# Count the ASCII hamantaschen!

Today is Purim on which one custom is to give out triangle-shaped cookies with filling called hamantaschen (singular: hamantasch). Another custom is to drink heavily.

I'm not the most perfect baker.... I have so many irregularly-sized hamantaschen to give out and so many friends to give them to! If I sent you a picture of my cookies, can you tell me how many I have of which size and filling? But because it's Purim and I'm too drunk to read much code, it needs to be as small code as you can make.

## Definitions

### Size

A hamantasch can be any size. The smallest hamantasch is size 1 and looks like these:

/\  --
--  \/


Sometimes, multiple hamantaschen can overlap. The shape below counts as two hamantaschen (one size 1, one size 2):

 /\
/\ \
----


Some hamantaschen have filling. This will be indicated by filling all whitespace inside with a character. Note that size 1 hamantaschen cannot have filling.

We will name hamantaschen based on filling and size. Let's use the format <filling> <size> and if unfilled, - <size> (you can use a space instead of a -, but markdown doesn't like that).

Here are a . 2, a . 4, and a - 3:

          /\
/./\
----   /./  \
\../  /./    \
\/   --------


These are a @ 3, a . 2 and a - 4:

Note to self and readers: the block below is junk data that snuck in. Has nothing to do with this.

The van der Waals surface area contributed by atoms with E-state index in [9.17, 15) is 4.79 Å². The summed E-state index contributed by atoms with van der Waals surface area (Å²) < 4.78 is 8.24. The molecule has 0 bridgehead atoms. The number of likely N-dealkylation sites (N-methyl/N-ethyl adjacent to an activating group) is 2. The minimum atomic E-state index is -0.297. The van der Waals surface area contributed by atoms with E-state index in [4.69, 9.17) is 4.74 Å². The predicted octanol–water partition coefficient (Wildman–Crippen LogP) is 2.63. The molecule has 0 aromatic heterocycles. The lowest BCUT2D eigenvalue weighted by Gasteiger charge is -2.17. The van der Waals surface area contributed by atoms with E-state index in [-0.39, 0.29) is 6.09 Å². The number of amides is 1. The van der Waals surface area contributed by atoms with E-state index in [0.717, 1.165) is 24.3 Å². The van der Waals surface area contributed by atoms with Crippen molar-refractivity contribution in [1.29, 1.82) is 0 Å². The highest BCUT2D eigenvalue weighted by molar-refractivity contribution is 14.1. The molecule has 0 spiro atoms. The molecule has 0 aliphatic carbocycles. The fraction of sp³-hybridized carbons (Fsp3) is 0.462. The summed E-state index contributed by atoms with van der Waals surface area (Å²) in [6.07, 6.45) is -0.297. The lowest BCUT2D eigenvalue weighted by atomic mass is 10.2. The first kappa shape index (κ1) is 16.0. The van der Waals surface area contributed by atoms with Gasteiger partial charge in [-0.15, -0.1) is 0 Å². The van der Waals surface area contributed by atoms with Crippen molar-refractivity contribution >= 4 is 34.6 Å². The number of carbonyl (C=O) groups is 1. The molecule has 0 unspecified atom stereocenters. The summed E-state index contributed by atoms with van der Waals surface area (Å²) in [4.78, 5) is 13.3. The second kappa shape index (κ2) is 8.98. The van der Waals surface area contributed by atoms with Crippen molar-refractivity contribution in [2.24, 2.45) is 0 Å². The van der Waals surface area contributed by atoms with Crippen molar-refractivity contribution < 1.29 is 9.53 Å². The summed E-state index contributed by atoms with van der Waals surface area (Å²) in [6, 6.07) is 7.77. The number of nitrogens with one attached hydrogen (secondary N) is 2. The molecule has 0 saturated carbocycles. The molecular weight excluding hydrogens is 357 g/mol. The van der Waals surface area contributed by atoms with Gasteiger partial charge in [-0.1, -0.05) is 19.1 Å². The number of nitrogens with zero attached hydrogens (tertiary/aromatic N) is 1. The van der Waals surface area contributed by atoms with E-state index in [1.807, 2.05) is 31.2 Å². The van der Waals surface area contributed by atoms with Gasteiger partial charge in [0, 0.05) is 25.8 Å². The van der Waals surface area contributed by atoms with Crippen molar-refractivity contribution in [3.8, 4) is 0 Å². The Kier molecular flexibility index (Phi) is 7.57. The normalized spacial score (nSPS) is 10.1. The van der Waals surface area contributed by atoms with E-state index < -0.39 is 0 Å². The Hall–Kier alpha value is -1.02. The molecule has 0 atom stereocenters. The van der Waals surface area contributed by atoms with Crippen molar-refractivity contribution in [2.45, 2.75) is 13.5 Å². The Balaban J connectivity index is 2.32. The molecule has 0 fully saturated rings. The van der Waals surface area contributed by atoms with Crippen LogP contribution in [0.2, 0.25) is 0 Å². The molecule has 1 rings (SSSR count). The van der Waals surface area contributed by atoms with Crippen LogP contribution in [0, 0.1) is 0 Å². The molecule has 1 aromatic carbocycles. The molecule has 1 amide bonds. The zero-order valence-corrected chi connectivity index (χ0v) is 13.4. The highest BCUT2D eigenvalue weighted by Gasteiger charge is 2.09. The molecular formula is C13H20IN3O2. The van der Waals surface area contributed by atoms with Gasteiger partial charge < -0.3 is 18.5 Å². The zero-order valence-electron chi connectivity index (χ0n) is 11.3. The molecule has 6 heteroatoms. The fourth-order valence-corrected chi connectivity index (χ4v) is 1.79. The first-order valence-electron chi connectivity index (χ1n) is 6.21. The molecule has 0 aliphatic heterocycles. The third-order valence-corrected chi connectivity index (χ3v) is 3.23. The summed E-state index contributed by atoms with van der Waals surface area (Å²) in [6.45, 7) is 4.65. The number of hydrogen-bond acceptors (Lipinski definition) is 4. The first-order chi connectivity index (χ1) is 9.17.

/\
/ /\
/\    / /@@\
/..\  / /@@@@\
----  --------


Here's something more difficult. See how the & 2 has less filling than you've come to expect due to the slant from the overlapping - 3? It has a - 1, a & 2 a - 3 and a & 4:

--------
\   \/&/
\  /\/
\/&/
\/


## Input

You will be given a text file or single string of hamantaschen (optional trailing newline and optionally padded trailing whitespace to be even).

### Limits

• You can expect the string to be valid - that is, every non-whitespace character contributes to a deliciously sweet hamantasch (why waste dough?).
• You can also expect it to be properly filled or not - that is, each hamantasch it will be entirely filled with a consistent ASCII character - ASCII 32 for unfilled, or anything 32..127 for filled (excluding /, \ and -).
• These hamantaschen are not stacked in 3-space. All / and \ will be visible. All - that are not blocked by / and \ will be visible. Filling comes very last.